You see, for a foreign white devil to meet an Islamic man's wife and children is a big deal. I knew that then and I am so grateful for it. I will never forget it.

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That’s me on the far right.

He served by my side, always faced the enemy with strength, and saved our asses many of times.

This guy also liked to tell the country people that Americans will eat their babies and things like that. So much for winning hearts and minds!

On one a rare occasion he rode in a different truck than mine. I don't remember why anymore, but it just so happens the truck he was in hit an IED (Roadside bomb) and he was sent home to recover from some minor wounds. Before he made it back to the front I was shipped home and never got to say goodbye.

He was ripped from my life as fast as he came into it. Our time together felt like an eternity and it was over in the blink of an eye. I miss him dearly and hope to one day meet him again.

That is war for you, it can make best friends, take best friends, it will scar you forever.

-@balticbadger

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We became friends with our interpreters and many of the locals during deployment. You find out that they are real people too, and not the bullshit you hear on TV. Man I miss the food sometimes, looks like you got the full shebang!

Loved that flatbread stuff with some sugar on it! I got pretty sick after this think it was some bad goat yogurt 🤣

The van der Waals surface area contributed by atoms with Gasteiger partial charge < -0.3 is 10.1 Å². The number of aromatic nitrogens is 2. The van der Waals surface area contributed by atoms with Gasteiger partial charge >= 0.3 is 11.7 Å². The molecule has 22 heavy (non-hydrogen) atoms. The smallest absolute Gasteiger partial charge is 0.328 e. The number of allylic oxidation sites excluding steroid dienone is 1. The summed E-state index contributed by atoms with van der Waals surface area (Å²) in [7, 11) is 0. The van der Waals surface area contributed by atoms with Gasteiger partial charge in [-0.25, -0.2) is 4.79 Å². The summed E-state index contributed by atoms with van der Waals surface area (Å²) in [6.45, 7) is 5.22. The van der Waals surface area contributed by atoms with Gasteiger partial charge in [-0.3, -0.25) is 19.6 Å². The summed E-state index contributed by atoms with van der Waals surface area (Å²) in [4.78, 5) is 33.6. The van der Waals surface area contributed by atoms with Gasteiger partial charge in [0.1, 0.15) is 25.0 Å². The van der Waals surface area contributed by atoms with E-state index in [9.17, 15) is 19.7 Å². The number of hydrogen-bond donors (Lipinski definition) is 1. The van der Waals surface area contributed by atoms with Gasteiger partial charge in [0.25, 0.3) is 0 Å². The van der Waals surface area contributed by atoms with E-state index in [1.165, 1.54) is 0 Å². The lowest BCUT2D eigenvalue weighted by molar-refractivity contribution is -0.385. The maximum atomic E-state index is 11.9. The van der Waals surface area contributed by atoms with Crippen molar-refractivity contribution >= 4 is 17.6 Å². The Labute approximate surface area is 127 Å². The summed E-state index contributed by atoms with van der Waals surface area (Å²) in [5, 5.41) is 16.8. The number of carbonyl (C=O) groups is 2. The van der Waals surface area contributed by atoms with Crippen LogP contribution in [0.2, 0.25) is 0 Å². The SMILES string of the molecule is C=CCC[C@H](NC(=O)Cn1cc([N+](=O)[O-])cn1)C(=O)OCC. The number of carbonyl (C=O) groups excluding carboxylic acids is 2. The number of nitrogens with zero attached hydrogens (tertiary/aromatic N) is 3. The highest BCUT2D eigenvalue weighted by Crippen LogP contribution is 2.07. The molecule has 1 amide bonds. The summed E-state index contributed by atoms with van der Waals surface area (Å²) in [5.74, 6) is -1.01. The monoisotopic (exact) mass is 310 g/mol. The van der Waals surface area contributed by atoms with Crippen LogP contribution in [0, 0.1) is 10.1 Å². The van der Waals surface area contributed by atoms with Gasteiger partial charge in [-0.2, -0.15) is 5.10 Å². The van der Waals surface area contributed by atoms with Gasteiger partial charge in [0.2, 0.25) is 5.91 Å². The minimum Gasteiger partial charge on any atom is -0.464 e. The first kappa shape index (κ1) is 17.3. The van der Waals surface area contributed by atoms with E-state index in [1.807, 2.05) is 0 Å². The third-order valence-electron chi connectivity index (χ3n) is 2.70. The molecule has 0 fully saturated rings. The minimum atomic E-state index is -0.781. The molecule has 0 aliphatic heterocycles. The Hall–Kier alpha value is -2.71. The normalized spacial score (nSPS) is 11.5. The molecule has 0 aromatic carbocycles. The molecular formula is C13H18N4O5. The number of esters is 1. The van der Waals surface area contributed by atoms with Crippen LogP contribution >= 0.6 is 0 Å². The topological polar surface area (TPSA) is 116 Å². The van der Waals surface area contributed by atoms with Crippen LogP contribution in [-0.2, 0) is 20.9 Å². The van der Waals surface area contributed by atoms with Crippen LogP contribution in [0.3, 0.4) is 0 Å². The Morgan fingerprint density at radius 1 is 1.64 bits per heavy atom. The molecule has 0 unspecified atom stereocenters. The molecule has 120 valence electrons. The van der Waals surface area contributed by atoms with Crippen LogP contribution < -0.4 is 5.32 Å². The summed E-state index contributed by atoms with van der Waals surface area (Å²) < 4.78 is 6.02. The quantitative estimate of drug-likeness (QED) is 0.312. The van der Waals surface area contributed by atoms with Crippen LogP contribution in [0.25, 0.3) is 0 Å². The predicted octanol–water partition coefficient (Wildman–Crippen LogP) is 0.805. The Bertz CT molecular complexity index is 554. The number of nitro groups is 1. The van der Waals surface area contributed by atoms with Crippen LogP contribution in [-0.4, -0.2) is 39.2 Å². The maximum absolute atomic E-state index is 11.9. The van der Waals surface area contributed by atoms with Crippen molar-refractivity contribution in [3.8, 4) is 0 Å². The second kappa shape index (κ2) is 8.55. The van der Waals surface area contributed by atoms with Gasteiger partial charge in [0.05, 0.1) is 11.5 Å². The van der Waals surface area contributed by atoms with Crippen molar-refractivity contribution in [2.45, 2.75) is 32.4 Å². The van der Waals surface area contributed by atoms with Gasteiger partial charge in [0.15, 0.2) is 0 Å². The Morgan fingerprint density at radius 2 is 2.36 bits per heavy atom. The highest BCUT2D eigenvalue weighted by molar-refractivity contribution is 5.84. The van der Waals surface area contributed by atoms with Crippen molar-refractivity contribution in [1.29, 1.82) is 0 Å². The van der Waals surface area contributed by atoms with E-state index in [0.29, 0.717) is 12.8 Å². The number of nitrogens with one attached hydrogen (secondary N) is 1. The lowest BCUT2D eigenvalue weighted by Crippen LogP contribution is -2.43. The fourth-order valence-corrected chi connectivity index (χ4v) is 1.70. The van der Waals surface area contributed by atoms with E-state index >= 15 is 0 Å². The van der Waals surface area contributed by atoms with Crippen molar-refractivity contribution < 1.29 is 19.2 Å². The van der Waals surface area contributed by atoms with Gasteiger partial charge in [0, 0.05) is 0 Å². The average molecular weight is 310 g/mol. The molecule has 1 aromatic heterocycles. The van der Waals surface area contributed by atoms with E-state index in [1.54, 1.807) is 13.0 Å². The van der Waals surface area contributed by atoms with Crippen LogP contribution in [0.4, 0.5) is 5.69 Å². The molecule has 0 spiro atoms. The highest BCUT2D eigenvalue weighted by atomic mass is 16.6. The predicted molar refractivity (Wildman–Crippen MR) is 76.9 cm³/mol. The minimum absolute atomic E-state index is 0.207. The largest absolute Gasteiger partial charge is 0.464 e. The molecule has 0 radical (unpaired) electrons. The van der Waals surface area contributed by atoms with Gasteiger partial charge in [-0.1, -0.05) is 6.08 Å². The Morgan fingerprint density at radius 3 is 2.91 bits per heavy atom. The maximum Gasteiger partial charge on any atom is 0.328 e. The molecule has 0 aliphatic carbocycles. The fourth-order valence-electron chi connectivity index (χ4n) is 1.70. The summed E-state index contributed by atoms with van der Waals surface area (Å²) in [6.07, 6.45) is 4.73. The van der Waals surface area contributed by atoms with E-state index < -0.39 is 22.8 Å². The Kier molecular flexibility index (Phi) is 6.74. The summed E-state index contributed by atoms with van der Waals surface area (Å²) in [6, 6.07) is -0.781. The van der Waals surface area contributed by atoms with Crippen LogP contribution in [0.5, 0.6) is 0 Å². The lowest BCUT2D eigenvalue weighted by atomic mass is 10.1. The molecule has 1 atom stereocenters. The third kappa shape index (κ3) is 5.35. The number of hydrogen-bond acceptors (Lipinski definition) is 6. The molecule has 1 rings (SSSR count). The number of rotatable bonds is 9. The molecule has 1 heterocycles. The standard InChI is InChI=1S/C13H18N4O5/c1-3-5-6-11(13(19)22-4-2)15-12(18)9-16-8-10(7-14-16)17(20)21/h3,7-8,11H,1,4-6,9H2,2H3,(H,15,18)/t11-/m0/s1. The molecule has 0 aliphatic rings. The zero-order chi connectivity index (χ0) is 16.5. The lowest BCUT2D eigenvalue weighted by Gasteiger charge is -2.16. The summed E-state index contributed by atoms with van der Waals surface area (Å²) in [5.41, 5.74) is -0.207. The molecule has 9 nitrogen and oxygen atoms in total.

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Interesting how the crucible of war can forge unlikely friendships and bring people, who would otherwise not connect, together. Of course, as in your case, it can sever those same bonds just as easily. Interesting also to see your description of yourself as a young devil may care paratrooper from your perspective many years later.

The wheel turns my brother, and we with it.

Thanks for the thoughts mate, a nice post.

Yeah, we were pretty full of ourselves that's for sure! Sure do miss those times. Thanks for your comment!

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Memories always stay with us - That's the good part.

He sounds like a cracker. Nice propaganda skills. Lol.
I wonder if there is any way you'd be able to meet him again.

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One of our interpreters was on Facebook for a while then I'm not really sure what happened. I am not on FB anymore but maybe one day I will try and get back into contact with some of my buddies maybe they know how to find him.

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He is still alive as far as you know?
Tragic and beautiful story. This is a part of you I had no idea about, and you write wonderfully about it

As far as I know, yes. His brother was killed that I know, but we were trying to get my interpreter to us and they denied him (after promising he could). Thank you very much 😁

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A sad story but all to common, I hope he is still alive and prospering. One day all this war will end and theses kinda of friendship for differing cultures will benefit humanity 💯🐒

Howdy sir badger! Excellent story about Jan, was there no way to stay in touch with him by mail or anything? I hope you get to see him someday.

 2 years ago Reveal Comment